Dominic’s Arguments

On his blog, Dominic Bnonn Tennant has posted “Is Jesus Really God?”  I have commented on this post.  In the comment thread, Dominic complains that I have not addressed his arguments offered in rebuttal to me:

Dominic:  I’d like to point out to anyone reading how Mike conspicuously avoids my arguments while weaseling with the text of Scripture.

Therefore, I will give answers to his specific arguments here, where I have a little more elbow room (i.e. ability to do text editing that makes the dialogue easier for a reader to follow).

Dominic:  Mike, obedience to Christ is only possible if you know who Christ is. Dale does not worship the same Christ I worship. I worship the Christ who is God. Dale does not. That’s a categorical difference.

A person who knows Christ is Lord is able to obey His commands, even if he might not yet fully appreciate all that is meant by the word “Lord.”  Jesus did not say, “Why call ye Me ‘Lord, Lord, and do not confess Me as the second person of a trinity.”  Rather He said, “Why call ye Me ‘Lord, Lord,’ and do not do what I say.”  He who obeys Christ is treating Him as Lord – and that’s what pleases God.

Dominic:  I assume that the person who knows best what God is like is God himself. And I assume that if anything is going to be beyond my ability to understand properly, it will be ultimate reality—God himself. So when God reveals what he is like and I can’t understand it, I assume the problem is with me; not with God.

Agreed.  Therefore, if you think God is revealing something to you that is unscriptural and illogical then you know that it is you who are wrong.

Dominic:  Dale, by contrast, despite being infinitely inferior to God both ontologically and epistemically, sets up his own understanding as the authority for who God can be. Then, when God reveals something different, he rejects that because it doesn’t meet his little standard. That is the basic definition of faithlessness and idolatry.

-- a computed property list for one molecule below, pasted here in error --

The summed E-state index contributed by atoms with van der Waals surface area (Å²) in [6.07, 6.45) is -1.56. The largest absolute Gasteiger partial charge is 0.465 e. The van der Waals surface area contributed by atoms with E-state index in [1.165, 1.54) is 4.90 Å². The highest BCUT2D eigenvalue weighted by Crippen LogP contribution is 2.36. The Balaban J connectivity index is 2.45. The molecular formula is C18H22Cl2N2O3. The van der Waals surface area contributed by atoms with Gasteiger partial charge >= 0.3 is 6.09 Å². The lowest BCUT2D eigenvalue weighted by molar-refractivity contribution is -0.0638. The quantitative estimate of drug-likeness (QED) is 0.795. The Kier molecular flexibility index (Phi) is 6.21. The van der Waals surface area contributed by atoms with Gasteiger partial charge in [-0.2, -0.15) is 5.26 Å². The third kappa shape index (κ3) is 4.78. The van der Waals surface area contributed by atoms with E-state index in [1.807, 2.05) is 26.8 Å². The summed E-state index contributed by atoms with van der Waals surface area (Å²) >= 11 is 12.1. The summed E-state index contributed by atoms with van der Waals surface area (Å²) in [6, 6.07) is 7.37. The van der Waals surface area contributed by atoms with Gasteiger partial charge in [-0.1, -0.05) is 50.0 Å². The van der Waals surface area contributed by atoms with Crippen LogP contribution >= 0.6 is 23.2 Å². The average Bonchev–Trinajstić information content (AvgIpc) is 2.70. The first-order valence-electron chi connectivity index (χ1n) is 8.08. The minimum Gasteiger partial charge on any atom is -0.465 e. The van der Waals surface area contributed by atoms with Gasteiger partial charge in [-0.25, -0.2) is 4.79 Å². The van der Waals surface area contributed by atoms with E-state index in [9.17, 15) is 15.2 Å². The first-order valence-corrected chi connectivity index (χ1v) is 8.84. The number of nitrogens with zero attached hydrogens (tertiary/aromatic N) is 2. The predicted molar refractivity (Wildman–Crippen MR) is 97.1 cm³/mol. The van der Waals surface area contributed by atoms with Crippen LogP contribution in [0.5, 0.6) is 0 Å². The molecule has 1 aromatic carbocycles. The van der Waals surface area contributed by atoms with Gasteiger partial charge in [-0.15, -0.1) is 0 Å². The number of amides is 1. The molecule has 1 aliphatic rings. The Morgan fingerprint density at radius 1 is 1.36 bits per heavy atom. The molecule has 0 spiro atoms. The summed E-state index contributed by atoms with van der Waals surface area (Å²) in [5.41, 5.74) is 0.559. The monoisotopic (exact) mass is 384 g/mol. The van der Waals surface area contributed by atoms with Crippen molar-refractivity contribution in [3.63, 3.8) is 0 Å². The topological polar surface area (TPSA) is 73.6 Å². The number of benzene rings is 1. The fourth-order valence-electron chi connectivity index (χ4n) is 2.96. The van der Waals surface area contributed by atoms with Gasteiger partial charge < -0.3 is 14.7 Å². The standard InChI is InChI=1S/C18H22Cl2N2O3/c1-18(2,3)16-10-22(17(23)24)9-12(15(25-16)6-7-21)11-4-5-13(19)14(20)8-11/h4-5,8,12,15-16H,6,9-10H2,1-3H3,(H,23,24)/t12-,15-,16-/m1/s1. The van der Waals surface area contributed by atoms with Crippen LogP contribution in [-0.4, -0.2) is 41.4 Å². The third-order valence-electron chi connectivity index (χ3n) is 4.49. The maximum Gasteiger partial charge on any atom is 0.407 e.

I don’t know enough about Dale to know what has and hasn’t been revealed to him.  I do know, however, that the trinity concept is a man-made intellectual idol.  If you are saying that he has rejected that idea, then he has done well.

Dominic:  As to whether Dale is sincere, I’m not sure how that is relevant. A sincere false teacher is still a false teacher. A deluded wolf who thinks it’s a sheep is still a wolf. The Jews who killed early Christians strike me as having done their best to serve God. Jihadist Muslims certainly seem sincere. Or to take tamer examples, open theists certainly claim to serve God, despite denying most of his attributes. Same for Catholics, who worship Mary and the saints along with God, while proclaiming a false works-based gospel—surely many of them are doing their best to serve God? The question isn’t whether they are sincerely trying to serve God, but whether theyknow God. Because if they do not know God through faith, then all they are sincerely serving is their own idols.

Sincerity counts with God, but I agree with you that it cannot make one right when he is wrong.  My point in raising it was that while both of you are wrong (you in thinking that God is trinitarian and Dale in thinking that Jesus is not God) you both strike me as equally sincere.  You and Sam seemed to be speaking to Dale contemptuously, and I thought tha tone was preventing constructive dialogue.  I was hoping you’d address Dale as a Nicodemus or Gamaliel and not as an Annas or Caiaphas, because ostensibly the dialogue was for a worthy purpose – that is, to learn more about Jesus our Lord.

The following interactions are Dominic first quoting something I had written, then providing his response.  After each, I respond to his response.

Mike: I will leave aside the question of behavior for the moment and ask you how faith in Christ as divine differs from faith in Christ as the most exalted agent of God?

Dominic:  Your question answers itself. Imagine a Jew looking at the Old Testament and asking how faith in Yahweh as divine differs from faith in Yahweh as the most exalted angel of El.

Jews in the Old Testament routinely interacted with, trusted, and obeyed angels sent from God as if they were God Himself.  Faithful obedience rather than ontologically precise parsing of the moment was what God valued.  “Blessed is he who comes in the name of the Lord” and “He who receives Me receives Him who sent Me.”